The price of homes has been steadily increasing in Mérida for over a decade.
However, increasing demand and inflation rates have made buying a home in Mérida not much more than a dream for most locals.
The so-called super peso is also making homes more expensive for expats, with Mexico’s currency now trading at the highest rate in over half a decade.
According to propiedades.com, the average sale price for a home in Mérida’s Centro is 3.1 million pesos, or nearly US$200,000.
In the north of the city, prices average 2.64 million, while in the east and west of the city, homes come in at 1.3 million and just under 1 million pesos, respectively.
Mérida’s south remains the most inexpensive, with properties for under 700,000 pesos, or about US$40,000.
At the same time, homes just 10 years ago were being sold in the north of Mérida’s periferico for 250,000 pesos and are now fetching at least four times as much.
“It used to be that you could buy a home with your government credit and simply take public transit to work. But now everything is so expensive,” said Ricardo Pech, a maintenance worker working in Mérida’s main city market. “If you want to buy, you need to go far out of town… but in those areas, there are no jobs.”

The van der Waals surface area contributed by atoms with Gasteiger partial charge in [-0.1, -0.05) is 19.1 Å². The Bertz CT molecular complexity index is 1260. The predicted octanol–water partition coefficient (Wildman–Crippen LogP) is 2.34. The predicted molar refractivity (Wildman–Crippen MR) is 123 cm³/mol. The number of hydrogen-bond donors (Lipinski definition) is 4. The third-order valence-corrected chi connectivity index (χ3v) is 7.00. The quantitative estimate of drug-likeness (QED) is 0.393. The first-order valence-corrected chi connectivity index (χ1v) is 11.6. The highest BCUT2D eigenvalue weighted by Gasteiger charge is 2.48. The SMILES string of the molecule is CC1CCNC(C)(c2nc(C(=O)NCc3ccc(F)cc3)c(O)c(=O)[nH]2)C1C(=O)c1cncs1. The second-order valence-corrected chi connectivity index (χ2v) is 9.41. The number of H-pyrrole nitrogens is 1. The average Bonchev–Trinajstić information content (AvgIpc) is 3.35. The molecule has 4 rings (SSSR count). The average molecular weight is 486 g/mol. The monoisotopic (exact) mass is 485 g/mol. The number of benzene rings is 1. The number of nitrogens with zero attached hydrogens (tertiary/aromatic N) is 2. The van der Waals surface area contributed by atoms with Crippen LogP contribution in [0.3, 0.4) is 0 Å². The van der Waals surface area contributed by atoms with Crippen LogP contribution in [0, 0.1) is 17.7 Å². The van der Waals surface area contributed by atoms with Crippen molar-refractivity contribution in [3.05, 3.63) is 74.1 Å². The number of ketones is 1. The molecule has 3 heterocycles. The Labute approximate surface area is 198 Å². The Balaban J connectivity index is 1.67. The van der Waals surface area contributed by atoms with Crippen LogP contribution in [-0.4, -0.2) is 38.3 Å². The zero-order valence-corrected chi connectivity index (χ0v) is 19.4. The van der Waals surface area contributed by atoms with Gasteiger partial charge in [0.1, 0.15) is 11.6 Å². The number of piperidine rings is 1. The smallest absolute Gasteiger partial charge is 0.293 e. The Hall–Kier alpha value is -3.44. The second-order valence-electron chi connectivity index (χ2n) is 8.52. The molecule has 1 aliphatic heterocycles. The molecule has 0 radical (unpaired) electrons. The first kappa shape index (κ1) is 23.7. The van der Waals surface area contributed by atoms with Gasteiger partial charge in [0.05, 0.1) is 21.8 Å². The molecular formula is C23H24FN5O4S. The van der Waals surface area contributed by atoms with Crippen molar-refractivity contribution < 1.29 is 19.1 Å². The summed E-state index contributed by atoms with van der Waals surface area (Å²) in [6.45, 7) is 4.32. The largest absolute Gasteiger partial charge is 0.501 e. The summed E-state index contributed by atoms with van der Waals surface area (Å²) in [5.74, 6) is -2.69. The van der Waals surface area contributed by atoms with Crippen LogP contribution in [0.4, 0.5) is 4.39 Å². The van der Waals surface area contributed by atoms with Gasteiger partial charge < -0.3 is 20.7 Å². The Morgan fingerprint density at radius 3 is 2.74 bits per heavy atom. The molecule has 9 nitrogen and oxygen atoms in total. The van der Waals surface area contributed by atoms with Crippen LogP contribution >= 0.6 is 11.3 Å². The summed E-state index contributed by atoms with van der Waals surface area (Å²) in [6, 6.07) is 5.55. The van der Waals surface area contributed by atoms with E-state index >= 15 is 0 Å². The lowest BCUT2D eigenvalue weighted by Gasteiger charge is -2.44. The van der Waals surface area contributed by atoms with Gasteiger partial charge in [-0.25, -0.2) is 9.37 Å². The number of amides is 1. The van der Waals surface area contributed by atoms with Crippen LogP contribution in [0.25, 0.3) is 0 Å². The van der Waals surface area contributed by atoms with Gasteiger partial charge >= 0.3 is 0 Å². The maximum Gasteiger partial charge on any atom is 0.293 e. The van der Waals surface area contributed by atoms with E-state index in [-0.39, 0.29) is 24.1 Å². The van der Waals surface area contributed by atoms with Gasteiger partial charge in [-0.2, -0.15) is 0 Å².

High demand has also begun to inflate real estate prices in municipalities such as Kanasín, Hunucmá, and Pisté, while prices in Valladolid seem to be practically on par with Mérida.
The increase in real estate prices also has a lot to do with the cost of building materials, which have steadily increased an average of 11% a year for the past several years but now exceed 15%.
There is also the fact that Mérida’s reputation as one of Mexico’s safest cities has attracted investors from home and abroad looking for a solid investment.
“There is no denying that we are facing an affordability crisis in Mérida. This is forcing folks, especially the younger generations, to enter the renters market — which is not any better — or consider moving way out of the city,” said Sergei López Canto of Yucatán’s Chamber of Commerce.
But paradoxically, Mérida’s most expensive area, the Centro Histórico, is home to hundreds of abandoned and dilapidated properties.
The same applies to swaths of suburbs in developments like Las Américas, where even the most basic homes now come in at well over 1.2 million pesos.
Similar issues are being felt in other Méxican cities such as Guadalajara, Monterrey, and Cancún — as well as internationally.
Though gentrification is undoubtedly having an effect, especially in Mexico City, its effects are being felt the most in the rental market, with apartments in areas like Polanco and Las Lomas going for thousands of US dollars a month.